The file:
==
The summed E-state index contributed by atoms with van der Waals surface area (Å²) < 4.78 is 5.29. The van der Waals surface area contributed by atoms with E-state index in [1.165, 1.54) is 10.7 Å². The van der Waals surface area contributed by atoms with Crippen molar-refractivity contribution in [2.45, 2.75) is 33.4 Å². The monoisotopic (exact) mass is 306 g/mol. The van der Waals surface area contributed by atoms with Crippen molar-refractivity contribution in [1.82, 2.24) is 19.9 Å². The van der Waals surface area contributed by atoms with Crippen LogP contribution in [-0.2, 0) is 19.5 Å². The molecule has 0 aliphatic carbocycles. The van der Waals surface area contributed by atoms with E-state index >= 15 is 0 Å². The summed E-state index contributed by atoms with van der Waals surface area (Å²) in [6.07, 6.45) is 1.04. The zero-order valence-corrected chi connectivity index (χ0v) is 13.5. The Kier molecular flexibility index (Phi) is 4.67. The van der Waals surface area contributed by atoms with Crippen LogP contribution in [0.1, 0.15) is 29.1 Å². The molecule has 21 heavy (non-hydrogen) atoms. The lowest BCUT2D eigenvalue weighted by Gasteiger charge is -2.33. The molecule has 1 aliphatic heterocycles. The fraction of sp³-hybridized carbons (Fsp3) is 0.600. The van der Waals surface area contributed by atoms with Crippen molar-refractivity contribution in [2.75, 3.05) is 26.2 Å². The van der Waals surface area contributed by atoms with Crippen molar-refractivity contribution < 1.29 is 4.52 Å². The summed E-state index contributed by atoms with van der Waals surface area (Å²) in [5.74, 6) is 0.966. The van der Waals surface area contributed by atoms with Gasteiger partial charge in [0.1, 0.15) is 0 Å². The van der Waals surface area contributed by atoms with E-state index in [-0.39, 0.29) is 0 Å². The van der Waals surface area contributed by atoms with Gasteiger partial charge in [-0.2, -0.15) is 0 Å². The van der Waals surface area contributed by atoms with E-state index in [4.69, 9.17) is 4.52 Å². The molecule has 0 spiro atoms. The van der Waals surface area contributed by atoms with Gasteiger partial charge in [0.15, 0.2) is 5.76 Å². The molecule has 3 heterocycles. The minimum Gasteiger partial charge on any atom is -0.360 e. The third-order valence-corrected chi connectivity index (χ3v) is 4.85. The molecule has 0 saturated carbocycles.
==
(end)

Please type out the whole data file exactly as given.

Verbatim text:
The summed E-state index contributed by atoms with van der Waals surface area (Å²) < 4.78 is 5.29. The van der Waals surface area contributed by atoms with E-state index in [1.165, 1.54) is 10.7 Å². The van der Waals surface area contributed by atoms with Crippen molar-refractivity contribution in [2.45, 2.75) is 33.4 Å². The monoisotopic (exact) mass is 306 g/mol. The van der Waals surface area contributed by atoms with Crippen molar-refractivity contribution in [1.82, 2.24) is 19.9 Å². The van der Waals surface area contributed by atoms with Crippen LogP contribution in [-0.2, 0) is 19.5 Å². The molecule has 0 aliphatic carbocycles. The van der Waals surface area contributed by atoms with E-state index >= 15 is 0 Å². The summed E-state index contributed by atoms with van der Waals surface area (Å²) in [6.07, 6.45) is 1.04. The zero-order valence-corrected chi connectivity index (χ0v) is 13.5. The Kier molecular flexibility index (Phi) is 4.67. The van der Waals surface area contributed by atoms with Crippen LogP contribution in [0.1, 0.15) is 29.1 Å². The molecule has 21 heavy (non-hydrogen) atoms. The lowest BCUT2D eigenvalue weighted by Gasteiger charge is -2.33. The molecule has 1 aliphatic heterocycles. The fraction of sp³-hybridized carbons (Fsp3) is 0.600. The van der Waals surface area contributed by atoms with Crippen molar-refractivity contribution in [2.75, 3.05) is 26.2 Å². The van der Waals surface area contributed by atoms with Crippen molar-refractivity contribution < 1.29 is 4.52 Å². The summed E-state index contributed by atoms with van der Waals surface area (Å²) in [5.74, 6) is 0.966. The van der Waals surface area contributed by atoms with Gasteiger partial charge in [0.1, 0.15) is 0 Å². The van der Waals surface area contributed by atoms with E-state index in [-0.39, 0.29) is 0 Å². The van der Waals surface area contributed by atoms with Gasteiger partial charge in [-0.2, -0.15) is 0 Å². The van der Waals surface area contributed by atoms with E-state index in [4.69, 9.17) is 4.52 Å². The molecule has 0 spiro atoms. The van der Waals surface area contributed by atoms with Gasteiger partial charge in [0.15, 0.2) is 5.76 Å². The molecule has 3 heterocycles. The minimum Gasteiger partial charge on any atom is -0.360 e. The third-order valence-corrected chi connectivity index (χ3v) is 4.85. The molecule has 0 saturated carbocycles.